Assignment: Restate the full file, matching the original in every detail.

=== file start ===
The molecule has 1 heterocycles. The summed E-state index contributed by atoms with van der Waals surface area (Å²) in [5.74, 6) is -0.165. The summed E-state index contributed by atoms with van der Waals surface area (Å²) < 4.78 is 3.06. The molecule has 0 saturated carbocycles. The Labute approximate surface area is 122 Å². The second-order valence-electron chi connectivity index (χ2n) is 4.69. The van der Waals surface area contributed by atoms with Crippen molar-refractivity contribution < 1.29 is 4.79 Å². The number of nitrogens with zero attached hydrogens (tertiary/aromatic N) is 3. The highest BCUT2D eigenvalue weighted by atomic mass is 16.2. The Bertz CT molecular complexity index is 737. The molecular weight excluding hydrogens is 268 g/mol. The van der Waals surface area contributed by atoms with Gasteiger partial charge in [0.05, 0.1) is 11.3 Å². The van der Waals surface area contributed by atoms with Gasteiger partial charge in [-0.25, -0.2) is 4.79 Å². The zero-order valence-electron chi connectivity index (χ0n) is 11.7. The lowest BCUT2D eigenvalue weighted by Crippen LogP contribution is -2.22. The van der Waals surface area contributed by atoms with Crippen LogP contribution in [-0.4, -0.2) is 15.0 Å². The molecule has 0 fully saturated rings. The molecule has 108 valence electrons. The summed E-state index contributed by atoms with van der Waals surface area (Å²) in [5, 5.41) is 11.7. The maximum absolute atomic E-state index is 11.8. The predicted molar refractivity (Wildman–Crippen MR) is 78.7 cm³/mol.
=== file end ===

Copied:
The molecule has 1 heterocycles. The summed E-state index contributed by atoms with van der Waals surface area (Å²) in [5.74, 6) is -0.165. The summed E-state index contributed by atoms with van der Waals surface area (Å²) < 4.78 is 3.06. The molecule has 0 saturated carbocycles. The Labute approximate surface area is 122 Å². The second-order valence-electron chi connectivity index (χ2n) is 4.69. The van der Waals surface area contributed by atoms with Crippen molar-refractivity contribution < 1.29 is 4.79 Å². The number of nitrogens with zero attached hydrogens (tertiary/aromatic N) is 3. The highest BCUT2D eigenvalue weighted by atomic mass is 16.2. The Bertz CT molecular complexity index is 737. The molecular weight excluding hydrogens is 268 g/mol. The van der Waals surface area contributed by atoms with Gasteiger partial charge in [0.05, 0.1) is 11.3 Å². The van der Waals surface area contributed by atoms with Gasteiger partial charge in [-0.25, -0.2) is 4.79 Å². The zero-order valence-electron chi connectivity index (χ0n) is 11.7. The lowest BCUT2D eigenvalue weighted by Crippen LogP contribution is -2.22. The van der Waals surface area contributed by atoms with Crippen LogP contribution in [-0.4, -0.2) is 15.0 Å². The molecule has 0 fully saturated rings. The molecule has 108 valence electrons. The summed E-state index contributed by atoms with van der Waals surface area (Å²) in [5, 5.41) is 11.7. The maximum absolute atomic E-state index is 11.8. The predicted molar refractivity (Wildman–Crippen MR) is 78.7 cm³/mol.